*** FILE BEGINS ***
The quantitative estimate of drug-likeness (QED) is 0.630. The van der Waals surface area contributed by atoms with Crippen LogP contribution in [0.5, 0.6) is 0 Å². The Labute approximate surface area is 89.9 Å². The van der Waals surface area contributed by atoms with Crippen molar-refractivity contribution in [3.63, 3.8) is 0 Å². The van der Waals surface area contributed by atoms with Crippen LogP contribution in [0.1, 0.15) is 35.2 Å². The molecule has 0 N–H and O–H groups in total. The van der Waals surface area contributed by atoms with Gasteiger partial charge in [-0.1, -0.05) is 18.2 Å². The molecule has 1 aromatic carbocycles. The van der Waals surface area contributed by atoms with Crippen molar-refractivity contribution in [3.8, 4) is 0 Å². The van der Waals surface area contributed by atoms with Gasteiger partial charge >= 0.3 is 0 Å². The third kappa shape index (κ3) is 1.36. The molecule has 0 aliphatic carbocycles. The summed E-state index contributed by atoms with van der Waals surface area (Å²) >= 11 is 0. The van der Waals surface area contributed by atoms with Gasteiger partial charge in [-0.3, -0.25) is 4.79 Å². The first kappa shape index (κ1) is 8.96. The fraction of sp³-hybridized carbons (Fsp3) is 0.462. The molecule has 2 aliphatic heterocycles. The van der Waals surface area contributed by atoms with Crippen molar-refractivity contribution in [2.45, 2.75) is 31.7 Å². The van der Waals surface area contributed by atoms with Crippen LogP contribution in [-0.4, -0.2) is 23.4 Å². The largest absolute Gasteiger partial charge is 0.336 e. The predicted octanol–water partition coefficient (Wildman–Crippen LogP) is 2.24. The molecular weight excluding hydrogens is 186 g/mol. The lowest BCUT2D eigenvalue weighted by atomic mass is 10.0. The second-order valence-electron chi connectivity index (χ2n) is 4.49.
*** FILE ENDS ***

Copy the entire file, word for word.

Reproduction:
The quantitative estimate of drug-likeness (QED) is 0.630. The van der Waals surface area contributed by atoms with Crippen LogP contribution in [0.5, 0.6) is 0 Å². The Labute approximate surface area is 89.9 Å². The van der Waals surface area contributed by atoms with Crippen molar-refractivity contribution in [3.63, 3.8) is 0 Å². The van der Waals surface area contributed by atoms with Crippen LogP contribution in [0.1, 0.15) is 35.2 Å². The molecule has 0 N–H and O–H groups in total. The van der Waals surface area contributed by atoms with Gasteiger partial charge in [-0.1, -0.05) is 18.2 Å². The molecule has 1 aromatic carbocycles. The van der Waals surface area contributed by atoms with Crippen molar-refractivity contribution in [3.8, 4) is 0 Å². The van der Waals surface area contributed by atoms with Gasteiger partial charge >= 0.3 is 0 Å². The third kappa shape index (κ3) is 1.36. The molecule has 0 aliphatic carbocycles. The summed E-state index contributed by atoms with van der Waals surface area (Å²) >= 11 is 0. The van der Waals surface area contributed by atoms with Gasteiger partial charge in [-0.3, -0.25) is 4.79 Å². The first kappa shape index (κ1) is 8.96. The fraction of sp³-hybridized carbons (Fsp3) is 0.462. The molecule has 2 aliphatic heterocycles. The van der Waals surface area contributed by atoms with Crippen molar-refractivity contribution in [2.45, 2.75) is 31.7 Å². The van der Waals surface area contributed by atoms with Crippen LogP contribution in [-0.4, -0.2) is 23.4 Å². The largest absolute Gasteiger partial charge is 0.336 e. The predicted octanol–water partition coefficient (Wildman–Crippen LogP) is 2.24. The molecular weight excluding hydrogens is 186 g/mol. The lowest BCUT2D eigenvalue weighted by atomic mass is 10.0. The second-order valence-electron chi connectivity index (χ2n) is 4.49.